But HD-52 and Williamson County are not the same as they were in 2002.Â The changing demographics have made this a much more Democratic leaning as is Williamson County as a whole.Â No matter who wins this runoff for the right to take on Maldonado in the fall, it’s important for Democrats around the state to understand that this is one of the most important Democratic pick-ups for 2008. And if Democrats not only make sure Craddick does not get reelected as Speaker in 2009, but that they take over the majority in the house as well, this is a must-win.
Here’s the link to the schedule.Â Much the same process as the primary but there will only 5 days of early voting March 31st – April 4th.
There will also be several rural temporary locations in Sun City, Hutto, Jarrell, Thrall, Liberty Hill, Granger and Florence.
While there’s still much speculation, hope, and cynicism (mostly from the GOP), about the tremendous Democratic turnout on March 4th in Texas no one will truly knows how this will all play out in November. In a recent AAS article, Texas Democrats excited by turnout in suburbs, WCGOP head Bill Faribrother predictably turns-a-blind-eye to the Democrats chances in Williamson County in the fall:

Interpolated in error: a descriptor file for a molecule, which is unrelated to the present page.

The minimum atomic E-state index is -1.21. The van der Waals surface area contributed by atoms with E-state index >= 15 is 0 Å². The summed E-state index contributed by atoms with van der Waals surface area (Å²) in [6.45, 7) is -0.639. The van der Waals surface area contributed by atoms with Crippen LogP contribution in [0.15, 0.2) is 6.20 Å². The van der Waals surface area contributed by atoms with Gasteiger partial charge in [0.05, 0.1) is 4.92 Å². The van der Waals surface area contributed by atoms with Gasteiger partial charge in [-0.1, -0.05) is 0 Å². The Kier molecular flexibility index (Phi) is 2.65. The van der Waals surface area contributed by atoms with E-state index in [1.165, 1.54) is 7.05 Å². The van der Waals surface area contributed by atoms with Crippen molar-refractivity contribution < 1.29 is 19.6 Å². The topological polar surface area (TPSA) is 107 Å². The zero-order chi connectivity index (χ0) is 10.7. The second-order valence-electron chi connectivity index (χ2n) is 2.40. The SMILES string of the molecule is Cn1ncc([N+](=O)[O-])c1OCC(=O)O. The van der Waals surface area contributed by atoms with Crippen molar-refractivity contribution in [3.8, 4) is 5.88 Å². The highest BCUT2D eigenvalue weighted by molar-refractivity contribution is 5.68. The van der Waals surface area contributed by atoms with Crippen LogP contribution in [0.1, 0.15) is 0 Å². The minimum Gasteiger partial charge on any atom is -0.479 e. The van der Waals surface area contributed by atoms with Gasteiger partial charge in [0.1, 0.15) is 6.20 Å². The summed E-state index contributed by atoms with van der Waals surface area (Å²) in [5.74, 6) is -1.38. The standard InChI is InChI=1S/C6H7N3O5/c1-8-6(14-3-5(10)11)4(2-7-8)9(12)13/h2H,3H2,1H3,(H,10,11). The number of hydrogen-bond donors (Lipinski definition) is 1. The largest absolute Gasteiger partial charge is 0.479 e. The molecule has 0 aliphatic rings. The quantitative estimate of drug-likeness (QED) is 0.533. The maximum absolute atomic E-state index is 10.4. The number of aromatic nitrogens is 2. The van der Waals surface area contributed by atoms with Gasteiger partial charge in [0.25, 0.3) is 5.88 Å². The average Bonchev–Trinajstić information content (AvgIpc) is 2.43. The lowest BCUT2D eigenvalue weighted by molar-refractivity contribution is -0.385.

Dramatic increases also occurred in Collin and Williamson counties. About 72,000 people in Collin County voted in the March Democratic primary, compared with about 6,500 in the 2004 primary. And almost 50,000 people voted in the Democratic primary in Williamson County, compared with about 8,100 people in the primary four years ago.
But Republicans warn that exuberant Democrats should pull back on the donkey reins.
“The fact is, (Williamson) County is a conservative Republican county,” Bill Fairbrother, chairman of the Republican Party in Williamson County.
Of course, what Fairbrother doesn’t acknowledge, is that while the county as a whole may still have more voters that are likely to vote for a person with an R next to their name, no matter what, HD-52 and Precinct 1 do not include much of those hard-core GOP strongholds. Let’s not forget if soon-to-be-former Rep. Mike Krusee thought he had a chance to win reelection he’d have stayed in the race. He realized that and got out.
That being said it’s still going to take a tremendous effort to make sure Democrats can win in those two places and possibly more. EOW has long had a sneaking suspicion that many Democrats have been voting in GOP primaries in Williamson County because they perceived it to be the only game in town. But add many new voters, some Independents, and a few former Republican voting folks that want accountable government again to the mix and the dynamic can change considerably.
Keep in mind that one upcoming event that will show if those who turned out for the primary are staying engaged will be the county/SD conventions. If those are well attended and the delegates that showed up to precinct cuacuses, show up at these conventions, then that will be a very good sign. To a lesser extent, the upcoming primary runoff may shed some light on how well those primary voters are staying engaged. Charles Kuffner has more on that here, Runoff turnout.